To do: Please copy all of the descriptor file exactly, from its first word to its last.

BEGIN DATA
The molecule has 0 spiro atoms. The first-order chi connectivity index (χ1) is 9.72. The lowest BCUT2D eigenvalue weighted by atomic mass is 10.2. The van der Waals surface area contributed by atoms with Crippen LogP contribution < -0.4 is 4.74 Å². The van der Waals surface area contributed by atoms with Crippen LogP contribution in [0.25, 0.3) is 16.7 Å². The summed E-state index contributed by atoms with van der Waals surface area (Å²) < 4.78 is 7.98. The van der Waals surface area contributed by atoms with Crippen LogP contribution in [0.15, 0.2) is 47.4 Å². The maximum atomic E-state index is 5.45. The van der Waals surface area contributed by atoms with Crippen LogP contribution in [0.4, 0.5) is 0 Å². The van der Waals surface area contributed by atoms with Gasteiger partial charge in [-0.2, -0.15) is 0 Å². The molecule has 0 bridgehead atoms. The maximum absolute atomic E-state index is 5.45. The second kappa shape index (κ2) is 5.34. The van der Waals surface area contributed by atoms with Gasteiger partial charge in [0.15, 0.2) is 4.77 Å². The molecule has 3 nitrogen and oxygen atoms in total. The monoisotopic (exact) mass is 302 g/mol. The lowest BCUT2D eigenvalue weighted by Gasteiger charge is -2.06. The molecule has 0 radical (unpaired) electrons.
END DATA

The molecule has 0 spiro atoms. The first-order chi connectivity index (χ1) is 9.72. The lowest BCUT2D eigenvalue weighted by atomic mass is 10.2. The van der Waals surface area contributed by atoms with Crippen LogP contribution < -0.4 is 4.74 Å². The van der Waals surface area contributed by atoms with Crippen LogP contribution in [0.25, 0.3) is 16.7 Å². The summed E-state index contributed by atoms with van der Waals surface area (Å²) < 4.78 is 7.98. The van der Waals surface area contributed by atoms with Crippen LogP contribution in [0.15, 0.2) is 47.4 Å². The maximum atomic E-state index is 5.45. The van der Waals surface area contributed by atoms with Crippen LogP contribution in [0.4, 0.5) is 0 Å². The van der Waals surface area contributed by atoms with Gasteiger partial charge in [-0.2, -0.15) is 0 Å². The molecule has 0 bridgehead atoms. The maximum absolute atomic E-state index is 5.45. The second kappa shape index (κ2) is 5.34. The van der Waals surface area contributed by atoms with Gasteiger partial charge in [0.15, 0.2) is 4.77 Å². The molecule has 3 nitrogen and oxygen atoms in total. The monoisotopic (exact) mass is 302 g/mol. The lowest BCUT2D eigenvalue weighted by Gasteiger charge is -2.06. The molecule has 0 radical (unpaired) electrons.